As a pet owner, you want to make sure your furry friend is well-fed and healthy. But have you ever wondered what goes into the commercial dog food you buy from the store? What if there’s an emergency and you can’t buy any commercial dog food? The good news is that you can make your own homemade dog food to ensure your pet is getting the best nutrition possible, even in tough times. Here’s a simple recipe for balanced homemade dog food that’s easy to make and will keep your dog healthy and happy.
The Importance of Natural Dog Food
Before the rise of commercial dog food, people fed their dogs with table scraps or homemade recipes. But with the advent of canned horse meat after World War II, the pet food industry took off, and now there are hundreds of dog food varieties available. However, the trend is now going back to natural dog food, especially after the poisoned grain episode from China and the increasing cost of dog food.
As a pet owner, you can take advantage of this trend by making your own natural dog food. With a degree in Animal Science, I decided to put my education to a practical use and develop a recipe for homemade dog food. My recipe is simple, balanced, and versatile, and my German Shepherds love it. Plus, it’s far less expensive than canned or dry food. Here’s how to make it.
The “Third Recipe” for Dogs
This recipe is called the “Third Recipe” because all the portions are in roughly thirds; Rice, Vegetables, and Meat. Dogs are omnivores, which means they eat all sorts of stuff, not just meat. A meat protein diet will make a dog hyper and overly aggressive and can also damage their kidneys. Feeding dogs is not an “exact” science, but the basics of good nutrition are covered in this formula and are inexpensive to feed.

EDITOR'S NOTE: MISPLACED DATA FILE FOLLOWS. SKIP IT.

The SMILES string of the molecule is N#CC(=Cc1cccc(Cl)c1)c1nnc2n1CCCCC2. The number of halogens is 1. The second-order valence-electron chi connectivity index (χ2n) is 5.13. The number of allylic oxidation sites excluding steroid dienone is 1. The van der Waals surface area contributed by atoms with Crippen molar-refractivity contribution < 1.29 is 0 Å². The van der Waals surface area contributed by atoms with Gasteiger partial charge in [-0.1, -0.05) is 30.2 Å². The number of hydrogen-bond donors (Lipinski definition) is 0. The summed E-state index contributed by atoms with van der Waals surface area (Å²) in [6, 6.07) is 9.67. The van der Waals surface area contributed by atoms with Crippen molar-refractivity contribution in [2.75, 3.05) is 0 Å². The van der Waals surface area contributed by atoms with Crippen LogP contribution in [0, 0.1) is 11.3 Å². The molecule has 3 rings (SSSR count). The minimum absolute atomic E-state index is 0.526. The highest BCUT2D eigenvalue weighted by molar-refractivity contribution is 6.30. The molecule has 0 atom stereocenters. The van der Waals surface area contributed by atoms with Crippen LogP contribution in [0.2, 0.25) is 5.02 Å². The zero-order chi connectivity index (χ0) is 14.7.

- White rice boiled with an optional chicken bullion cube
- Vegetables (frozen or canned or fresh): green beans or peas/carrots or mixed vegetables
- Meat: chicken, turkey, tuna, beef or wild game or eggs
- Boil white rice with an optional chicken bullion cube to provide carbohydrates for energy and easy digestion. You can substitute potatoes occasionally, but avoid pasta, as it can ruin a dog’s teeth.
- Use frozen or canned or fresh vegetables, such as green beans or peas/carrots or mixed vegetables. Green beans are the best all-around vegetable since they are fibrous, full of nutrients, and pulls particles through the digestive tract. Vegetables like corn and lima beans aren’t broken down in the digestive tract and are a waste of money. Shop around for the lowest frozen vegetables or seal-a-meal or can your own. Broccoli is fine if you are willing to perish from dog gas attacks.
- Use chicken, turkey, tuna, beef, wild game, or eggs for the meat portion. Be careful not to rotate types of meat until you have a feel for what your dog can tolerate. I always cook the meat to avoid contamination that can cause a hemorrhagic intestinal bug from raw meat. When adding meat to food, cut or pull the meat into smaller portions for better digestion.
- Feed your dog two half meals – morning and evening, and the cup portions depend on the size of your dog(s). All ingredients are roughly in thirds, but if you have an active dog, use more rice.
Tips and Tricks
- Rice is the most inexpensive when bought in bulk. Store rice in “Vittle Vaults” porthole screw-top lid hard plastic dog food containers. You’ll need to make more rice every third day since it gets watery and becomes